The former leader of Washington’s Catholic church died a Sunday ago, the Post reports. The paper’s obituary is well done.
One sentence, for me, stands above the rest: “Catholics who disagreed with Hickey’s position on these issues, however, were inspired by him in other matters.” While used as a transition in the story, the sentence does an effortless summary of the Catholic churchgoer in modern and metropolitan America. The juxtaposition of dissent and belief goes on.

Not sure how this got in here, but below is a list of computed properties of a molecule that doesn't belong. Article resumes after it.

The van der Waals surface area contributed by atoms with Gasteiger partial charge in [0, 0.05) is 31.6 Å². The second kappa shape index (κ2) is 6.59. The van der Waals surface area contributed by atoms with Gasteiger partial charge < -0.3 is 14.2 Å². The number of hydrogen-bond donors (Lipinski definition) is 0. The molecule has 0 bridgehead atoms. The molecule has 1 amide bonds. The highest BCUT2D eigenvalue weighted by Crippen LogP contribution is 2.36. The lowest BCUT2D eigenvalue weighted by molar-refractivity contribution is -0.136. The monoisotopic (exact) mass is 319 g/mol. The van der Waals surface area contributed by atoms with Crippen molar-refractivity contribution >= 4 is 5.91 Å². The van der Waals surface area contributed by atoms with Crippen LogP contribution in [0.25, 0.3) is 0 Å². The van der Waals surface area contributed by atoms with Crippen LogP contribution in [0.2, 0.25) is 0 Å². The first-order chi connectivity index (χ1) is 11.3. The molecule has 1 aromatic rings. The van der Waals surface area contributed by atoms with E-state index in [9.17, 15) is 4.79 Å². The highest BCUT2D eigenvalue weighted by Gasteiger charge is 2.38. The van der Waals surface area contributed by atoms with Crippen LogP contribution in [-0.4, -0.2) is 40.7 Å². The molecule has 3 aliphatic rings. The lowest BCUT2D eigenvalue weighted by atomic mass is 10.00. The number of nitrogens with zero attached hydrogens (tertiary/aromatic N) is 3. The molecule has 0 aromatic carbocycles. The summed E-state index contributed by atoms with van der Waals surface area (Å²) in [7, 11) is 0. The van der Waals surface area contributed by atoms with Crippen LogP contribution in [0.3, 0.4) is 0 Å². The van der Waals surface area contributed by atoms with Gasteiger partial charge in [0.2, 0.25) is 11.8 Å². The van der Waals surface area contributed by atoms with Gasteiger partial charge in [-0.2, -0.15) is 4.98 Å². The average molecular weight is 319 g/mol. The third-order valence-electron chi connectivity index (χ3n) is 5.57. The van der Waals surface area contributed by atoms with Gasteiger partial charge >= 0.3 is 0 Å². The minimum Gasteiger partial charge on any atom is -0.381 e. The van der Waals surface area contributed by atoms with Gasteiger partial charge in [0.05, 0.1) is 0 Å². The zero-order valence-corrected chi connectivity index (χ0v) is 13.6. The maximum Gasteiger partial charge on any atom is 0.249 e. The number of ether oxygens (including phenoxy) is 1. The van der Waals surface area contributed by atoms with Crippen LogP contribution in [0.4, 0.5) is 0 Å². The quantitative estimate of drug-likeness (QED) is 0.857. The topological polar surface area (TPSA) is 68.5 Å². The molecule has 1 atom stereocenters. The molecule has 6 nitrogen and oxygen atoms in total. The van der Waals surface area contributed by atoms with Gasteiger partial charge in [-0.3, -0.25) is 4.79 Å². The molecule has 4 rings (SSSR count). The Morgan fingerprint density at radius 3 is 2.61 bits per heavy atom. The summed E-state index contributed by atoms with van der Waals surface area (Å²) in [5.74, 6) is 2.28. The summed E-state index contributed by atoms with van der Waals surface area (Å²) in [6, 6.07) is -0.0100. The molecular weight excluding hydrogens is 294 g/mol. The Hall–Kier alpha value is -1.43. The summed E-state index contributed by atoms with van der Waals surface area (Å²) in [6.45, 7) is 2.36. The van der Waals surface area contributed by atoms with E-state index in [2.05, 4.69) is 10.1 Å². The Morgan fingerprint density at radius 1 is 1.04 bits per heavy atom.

During grade school, I was lucky enough to be an altar server for a Mass the cardinal said at Blessed Sacrament. There were about six of us as servers; my job was holding his mitre cap (making me the “Mitre Man,” said a next-door neighbor). When we met Cardinal Hickey before Mass, we weren’t sure how to greet him. We knew protocol was to kneel and kiss the episcopal bling on his hand, but that seemed kind of old school. We were all impressed when he extended a handshake to each of us.